But such a split would greatly affect Wallonia, which depends largely on Flemish funds. Polls ahead of the vote gave the country's socialists at least 30 per cent of the vote there.
However, even if De Wever emerges victorious, he will not be able to begin devolving powers to the regions immediately.
The electoral system - effectively two elections with separate parties seeking votes from French-speakers and the majority Dutch-speakers - means at least four parties will be needed to form a governing coalition.
Bilingual voting dispute
Voting is obligatory for the 150 parliamentary seats in the country of 10.5 million people, 60 per cent Flemish, where no political party operates nationally.
The polling stations are to close at 1300GMT with the first results expected within three hours.
Sunday's elections were called one year early, after the five-party coalition of Yves Leterme, the prime minister, fell apart on April 26 in a dispute over a bilingual voting district.
That spat has pushed the New Flemish Alliance into the top position in the polls.
"We did a study of 10,000 people and found 84 per cent want the country reformed, but not broken apart."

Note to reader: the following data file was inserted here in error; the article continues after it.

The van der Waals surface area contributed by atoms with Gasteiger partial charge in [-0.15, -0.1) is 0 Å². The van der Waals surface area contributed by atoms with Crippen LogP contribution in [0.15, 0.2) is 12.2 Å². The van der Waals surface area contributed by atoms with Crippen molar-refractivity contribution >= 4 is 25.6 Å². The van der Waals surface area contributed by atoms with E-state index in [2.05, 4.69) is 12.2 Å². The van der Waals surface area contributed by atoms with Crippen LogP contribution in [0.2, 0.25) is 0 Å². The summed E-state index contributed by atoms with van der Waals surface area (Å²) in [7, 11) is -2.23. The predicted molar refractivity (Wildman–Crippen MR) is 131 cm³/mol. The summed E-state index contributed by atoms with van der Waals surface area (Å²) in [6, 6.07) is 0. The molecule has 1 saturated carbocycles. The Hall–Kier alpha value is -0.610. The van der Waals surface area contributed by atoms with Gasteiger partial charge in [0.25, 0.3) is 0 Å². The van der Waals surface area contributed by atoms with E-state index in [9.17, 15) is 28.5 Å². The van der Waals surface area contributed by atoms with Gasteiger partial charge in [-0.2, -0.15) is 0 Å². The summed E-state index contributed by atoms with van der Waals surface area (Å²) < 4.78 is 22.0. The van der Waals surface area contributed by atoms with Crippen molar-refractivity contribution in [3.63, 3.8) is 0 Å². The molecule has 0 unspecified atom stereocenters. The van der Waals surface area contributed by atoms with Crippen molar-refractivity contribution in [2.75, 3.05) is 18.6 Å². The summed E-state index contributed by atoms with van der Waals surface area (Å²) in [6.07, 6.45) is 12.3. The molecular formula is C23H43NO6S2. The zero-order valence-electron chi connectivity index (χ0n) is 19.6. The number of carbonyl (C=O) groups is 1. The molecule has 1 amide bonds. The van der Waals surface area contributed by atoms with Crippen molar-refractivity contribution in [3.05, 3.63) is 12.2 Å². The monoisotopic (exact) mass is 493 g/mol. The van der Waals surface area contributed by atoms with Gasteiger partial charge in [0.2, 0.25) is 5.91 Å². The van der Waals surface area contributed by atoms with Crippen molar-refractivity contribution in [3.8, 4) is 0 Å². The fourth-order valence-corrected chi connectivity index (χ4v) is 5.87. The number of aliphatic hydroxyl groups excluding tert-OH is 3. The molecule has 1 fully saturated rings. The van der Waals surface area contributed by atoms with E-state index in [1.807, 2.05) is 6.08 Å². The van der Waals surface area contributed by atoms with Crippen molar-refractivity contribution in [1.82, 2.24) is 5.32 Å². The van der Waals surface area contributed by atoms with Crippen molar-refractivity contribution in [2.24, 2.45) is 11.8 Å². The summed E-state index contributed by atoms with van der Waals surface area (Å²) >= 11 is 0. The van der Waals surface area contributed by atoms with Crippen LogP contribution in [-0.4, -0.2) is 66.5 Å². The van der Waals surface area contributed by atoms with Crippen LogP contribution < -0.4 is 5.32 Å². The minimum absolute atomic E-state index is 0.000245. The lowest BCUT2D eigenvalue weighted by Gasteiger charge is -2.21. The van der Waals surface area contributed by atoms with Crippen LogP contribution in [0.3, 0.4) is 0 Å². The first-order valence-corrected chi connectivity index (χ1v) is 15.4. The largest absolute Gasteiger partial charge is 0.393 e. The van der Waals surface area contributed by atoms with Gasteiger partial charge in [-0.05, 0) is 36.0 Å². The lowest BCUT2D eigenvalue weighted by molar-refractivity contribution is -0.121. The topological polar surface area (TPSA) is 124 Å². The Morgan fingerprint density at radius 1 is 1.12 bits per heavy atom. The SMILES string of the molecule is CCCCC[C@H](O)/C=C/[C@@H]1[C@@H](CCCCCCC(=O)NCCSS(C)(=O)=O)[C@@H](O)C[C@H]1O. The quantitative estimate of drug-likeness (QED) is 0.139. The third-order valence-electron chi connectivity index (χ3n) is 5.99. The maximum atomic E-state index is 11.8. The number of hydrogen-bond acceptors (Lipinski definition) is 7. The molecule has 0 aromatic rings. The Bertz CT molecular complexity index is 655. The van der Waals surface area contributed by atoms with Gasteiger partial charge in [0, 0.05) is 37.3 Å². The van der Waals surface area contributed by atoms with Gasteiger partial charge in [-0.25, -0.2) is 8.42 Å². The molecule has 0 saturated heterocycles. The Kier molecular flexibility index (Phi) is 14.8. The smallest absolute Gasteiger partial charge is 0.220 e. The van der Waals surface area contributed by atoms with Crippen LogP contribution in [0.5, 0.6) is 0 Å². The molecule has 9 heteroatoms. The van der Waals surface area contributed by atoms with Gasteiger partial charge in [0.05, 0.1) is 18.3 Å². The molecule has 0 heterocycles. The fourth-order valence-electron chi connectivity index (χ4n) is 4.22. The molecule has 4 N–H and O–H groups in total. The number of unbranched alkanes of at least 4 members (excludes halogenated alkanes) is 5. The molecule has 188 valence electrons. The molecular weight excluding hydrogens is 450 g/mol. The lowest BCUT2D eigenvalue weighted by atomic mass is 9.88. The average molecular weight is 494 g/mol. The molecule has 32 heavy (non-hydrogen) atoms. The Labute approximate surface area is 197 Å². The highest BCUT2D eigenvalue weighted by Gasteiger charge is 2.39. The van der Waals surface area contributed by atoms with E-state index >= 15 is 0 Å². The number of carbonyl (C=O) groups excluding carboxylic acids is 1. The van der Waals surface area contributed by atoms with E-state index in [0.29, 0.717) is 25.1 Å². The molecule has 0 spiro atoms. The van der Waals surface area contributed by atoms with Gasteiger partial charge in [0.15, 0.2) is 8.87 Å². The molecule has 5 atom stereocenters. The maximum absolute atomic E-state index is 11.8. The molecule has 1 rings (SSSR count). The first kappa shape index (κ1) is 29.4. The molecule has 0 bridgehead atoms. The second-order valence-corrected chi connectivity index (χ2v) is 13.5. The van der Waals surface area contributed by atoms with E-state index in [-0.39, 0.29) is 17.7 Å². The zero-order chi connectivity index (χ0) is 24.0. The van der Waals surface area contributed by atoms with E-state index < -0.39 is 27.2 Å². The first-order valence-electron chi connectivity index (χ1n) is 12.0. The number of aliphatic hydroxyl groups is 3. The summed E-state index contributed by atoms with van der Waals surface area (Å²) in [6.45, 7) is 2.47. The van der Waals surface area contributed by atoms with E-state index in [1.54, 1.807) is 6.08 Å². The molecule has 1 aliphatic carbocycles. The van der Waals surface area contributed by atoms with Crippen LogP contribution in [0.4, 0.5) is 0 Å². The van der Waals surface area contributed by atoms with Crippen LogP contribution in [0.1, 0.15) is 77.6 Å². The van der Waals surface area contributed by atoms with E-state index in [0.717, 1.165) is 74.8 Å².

However some in Belgium say they favour more self-rule for the country's different language regions, but no division.
"We did a study of 10,000 people and found 84 per cent want the country reformed, but not broken apart,'' the Associated Press news agency quoted Marianne Thyssen, a Dutch-speaking Christian Democrat, as saying.
Strict language rules determine which language is used in Belgium on everything from mortgages and traffic signs to election ballots and divorce papers.
In 2003, the country's constitutional court ruled that the bilingual voting district comprising the capital, Brussels, and 35 Flemish towns bordering it, was illegal because it violated the separation of Dutch- and French-language regions.
The high court ruled it illegal as only Dutch is the official language in Flanders.